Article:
Tamarind Concentrate is added to Soups, Stews, Gravies, Sambhar, Rasam for its smooth tangy taste. Tamarind may also be used as a base for delicious raw or cooked chutneys, its fruity acidity combining well with sugar, chilli and other flavours. This is a concentrate and goes a long ways.
One teaspoon for twelve persons for specific tastes of soups, stews,gravies,sambar,rasam etc. In any cold, warm or hot preparation.
A sweetened imli or tamarind drink -- called Tamar Hindi (!) -- and infused with rose water and lemon juice is an ideal way to break a fast in the evening.
The fruit pulp is edible and popular. It is used as a spice in both Asian and Latin American cuisines, and is also an important ingredient in Imli Chutney (spicy tamarind-sauce from North India), Pulusu (tamarind-based sauce from Andhra Pradesh, India), Worcestershire sauce, HP sauce and the Jamaican-produced Pickapeppa sauce . The hard green pulp of a young fruit is very tart and acidic and is most often used as a component of savory dishes. The ripened fruit is sweeter, yet still distinctively sour, and can be used in desserts and sweetened drinks, or as a snack. In Thailand, there is a carefully cultivated sweet variety with little to no tartness grown specifically to be eaten as a fresh fruit.
Tamarind tree, IndiaTamarind is a staple in Andhra Pradesh and Tamil Nadu diet, where it is used to prepare Rasam, Sambhar, Puliyogare, and various types of chutneys.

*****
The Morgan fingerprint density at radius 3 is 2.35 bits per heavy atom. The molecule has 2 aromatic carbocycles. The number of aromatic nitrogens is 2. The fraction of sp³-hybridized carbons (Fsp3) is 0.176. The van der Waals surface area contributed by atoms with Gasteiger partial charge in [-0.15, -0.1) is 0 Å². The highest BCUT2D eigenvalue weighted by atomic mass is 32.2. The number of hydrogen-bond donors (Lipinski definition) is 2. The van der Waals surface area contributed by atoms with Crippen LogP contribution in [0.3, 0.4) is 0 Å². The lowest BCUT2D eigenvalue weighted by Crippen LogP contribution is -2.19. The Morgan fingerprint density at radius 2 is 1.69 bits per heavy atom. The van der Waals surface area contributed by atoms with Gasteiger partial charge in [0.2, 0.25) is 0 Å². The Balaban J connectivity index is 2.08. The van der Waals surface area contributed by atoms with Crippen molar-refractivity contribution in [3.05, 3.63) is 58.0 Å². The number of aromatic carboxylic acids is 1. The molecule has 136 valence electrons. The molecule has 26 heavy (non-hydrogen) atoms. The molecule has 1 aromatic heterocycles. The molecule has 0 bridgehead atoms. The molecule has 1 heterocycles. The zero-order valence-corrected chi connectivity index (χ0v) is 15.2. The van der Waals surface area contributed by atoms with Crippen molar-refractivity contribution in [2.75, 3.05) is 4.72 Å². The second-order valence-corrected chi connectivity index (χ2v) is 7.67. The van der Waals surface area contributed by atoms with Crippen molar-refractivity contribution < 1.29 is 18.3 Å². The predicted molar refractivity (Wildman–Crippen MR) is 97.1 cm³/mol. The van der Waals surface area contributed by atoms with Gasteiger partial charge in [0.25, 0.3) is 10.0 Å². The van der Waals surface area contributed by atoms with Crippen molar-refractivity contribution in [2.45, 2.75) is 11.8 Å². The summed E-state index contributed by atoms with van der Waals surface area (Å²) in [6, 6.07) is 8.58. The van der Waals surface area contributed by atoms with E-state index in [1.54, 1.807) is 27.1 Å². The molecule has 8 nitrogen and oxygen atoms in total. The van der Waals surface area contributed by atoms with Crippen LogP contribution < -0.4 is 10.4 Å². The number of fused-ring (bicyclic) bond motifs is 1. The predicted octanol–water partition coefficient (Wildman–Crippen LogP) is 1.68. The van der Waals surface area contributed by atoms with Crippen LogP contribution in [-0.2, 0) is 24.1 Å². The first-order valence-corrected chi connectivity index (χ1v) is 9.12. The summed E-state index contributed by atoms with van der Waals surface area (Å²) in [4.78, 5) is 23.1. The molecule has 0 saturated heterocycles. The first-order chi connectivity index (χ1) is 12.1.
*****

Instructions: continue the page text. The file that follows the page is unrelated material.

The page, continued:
In Guadeloupe, the tree is known as Tamarinier. Jam and syrup is made with the fruit.
In Egypt, there is an acidic chilled drink made from tamarind which is popular in summertime. It is called "tamr hindi".
In Madagascar, the tree is known as the kily tree. Its fruits and leaves are a well-known favorite of ring-tailed lemurs, providing as much as 50% of their food resources during the year if available.
In Mexico it is sold in various snack forms, where it is dried and salted, or candied (see for example pulparindo or chamoy snacks). Mexicans commonly drink it as a cold agua fresca beverage or have it in iced fruit bars and raspados. The Mexican immigrant communities in the US have continued to fashion the "agua de tamarindo" drink, and many other kinds of treats. Mexican tamarind snacks are available in specialty food stores worldwide in pod form or as a paste or concentrate.
Pad Thai, a Thai dish popular with Europeans and Americans, often includes tamarind for its tart/sweet taste (with lime juice added for sourness and fish sauce added for saltiness). A tamarind-based sweet-and-sour sauce served over deep-fried fish is also a common dish in Central Thailand. In Singapore and Malaysia it is used to add a sweet-sour taste to gravy for fish in a dish called asam fish. In the Philippines it is used to add a sour taste in Sinigang soup. The leaves are also distinctly tart in flavor, and are used in many soups in the North Eastern part of Thailand.